I have read and heard enough from those who lived through the 70s and early 80s to agree with the notion that things were a lot worse politically then than they are today in Uganda. This, however, does not necessarily mean that our government is doing better than those they accuse of horrible atrocities.
Let me explain.
While most people opine that insecurity and lawlessness prevailed under Amin and Obote 2, not many attribute all the killings, robbery and torture to the presidents themselves. In fact, there are credible narratives emerging about these presidents not being personally aware of these atrocities. But they were the leaders. The buck stopped with them. And because the perpetrators of these injustices did so in the name of the governments they served, the presidents were held responsible.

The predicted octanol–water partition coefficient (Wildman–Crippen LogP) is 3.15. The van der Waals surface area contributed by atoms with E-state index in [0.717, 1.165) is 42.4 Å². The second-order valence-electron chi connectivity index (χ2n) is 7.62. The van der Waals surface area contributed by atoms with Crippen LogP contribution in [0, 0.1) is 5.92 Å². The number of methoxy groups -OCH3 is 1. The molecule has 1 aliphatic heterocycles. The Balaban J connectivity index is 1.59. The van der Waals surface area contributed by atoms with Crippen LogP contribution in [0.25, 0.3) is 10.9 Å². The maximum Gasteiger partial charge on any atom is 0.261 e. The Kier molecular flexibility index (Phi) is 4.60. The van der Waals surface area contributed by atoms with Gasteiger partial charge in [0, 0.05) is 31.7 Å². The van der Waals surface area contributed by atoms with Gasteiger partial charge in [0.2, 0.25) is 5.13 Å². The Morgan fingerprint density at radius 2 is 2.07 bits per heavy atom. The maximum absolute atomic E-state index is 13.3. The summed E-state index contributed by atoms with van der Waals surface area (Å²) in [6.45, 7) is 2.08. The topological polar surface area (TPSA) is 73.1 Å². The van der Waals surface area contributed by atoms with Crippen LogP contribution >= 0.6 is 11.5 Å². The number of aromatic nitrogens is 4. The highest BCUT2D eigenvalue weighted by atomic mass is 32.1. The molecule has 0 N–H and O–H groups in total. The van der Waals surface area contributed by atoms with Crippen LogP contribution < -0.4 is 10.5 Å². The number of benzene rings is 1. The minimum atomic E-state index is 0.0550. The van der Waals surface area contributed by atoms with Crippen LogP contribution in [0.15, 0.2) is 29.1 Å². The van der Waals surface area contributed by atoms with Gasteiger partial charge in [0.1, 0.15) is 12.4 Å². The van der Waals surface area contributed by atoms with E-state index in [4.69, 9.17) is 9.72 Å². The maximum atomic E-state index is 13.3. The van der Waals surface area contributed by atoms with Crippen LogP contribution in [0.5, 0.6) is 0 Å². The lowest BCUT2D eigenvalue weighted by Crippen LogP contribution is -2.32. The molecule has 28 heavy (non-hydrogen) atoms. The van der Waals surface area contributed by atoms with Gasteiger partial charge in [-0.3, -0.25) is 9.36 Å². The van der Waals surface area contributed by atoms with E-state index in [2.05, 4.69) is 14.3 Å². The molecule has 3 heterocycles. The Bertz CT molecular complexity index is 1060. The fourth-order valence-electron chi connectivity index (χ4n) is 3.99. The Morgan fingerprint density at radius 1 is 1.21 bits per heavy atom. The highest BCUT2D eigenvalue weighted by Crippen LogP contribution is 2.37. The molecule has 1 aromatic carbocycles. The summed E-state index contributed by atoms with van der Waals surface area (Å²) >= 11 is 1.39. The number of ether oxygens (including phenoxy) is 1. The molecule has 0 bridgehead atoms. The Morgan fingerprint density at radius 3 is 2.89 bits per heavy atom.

Today, we have security operatives increasingly metting out injustices -many fatal- with impunity. For many Ugandans, police aren’t the people you call when in trouble; they are the people you run away from to avoid it! And as far as the president’s attitude and comments go, he sees nothing alarming about the status quo.
And so, whatever improvement one might point to in today’s Uganda relative to that of the 70s/80s is not necessarily down to better governance practices, but perhaps more restraint on the part of the would-be perpetrators.
But considering that this restraint isn’t institutional, has been reducing drastically over the past several years and the leadership is not only passively looking on, but actually vehemently denying any responsibility, is it unreasonable to conclude that it is simply a matter of WHEN rather than IF we will slip back to the dark old days our parents keep talking about?
Rest well Daniel KyeyuneRest well Ritah Nabukenya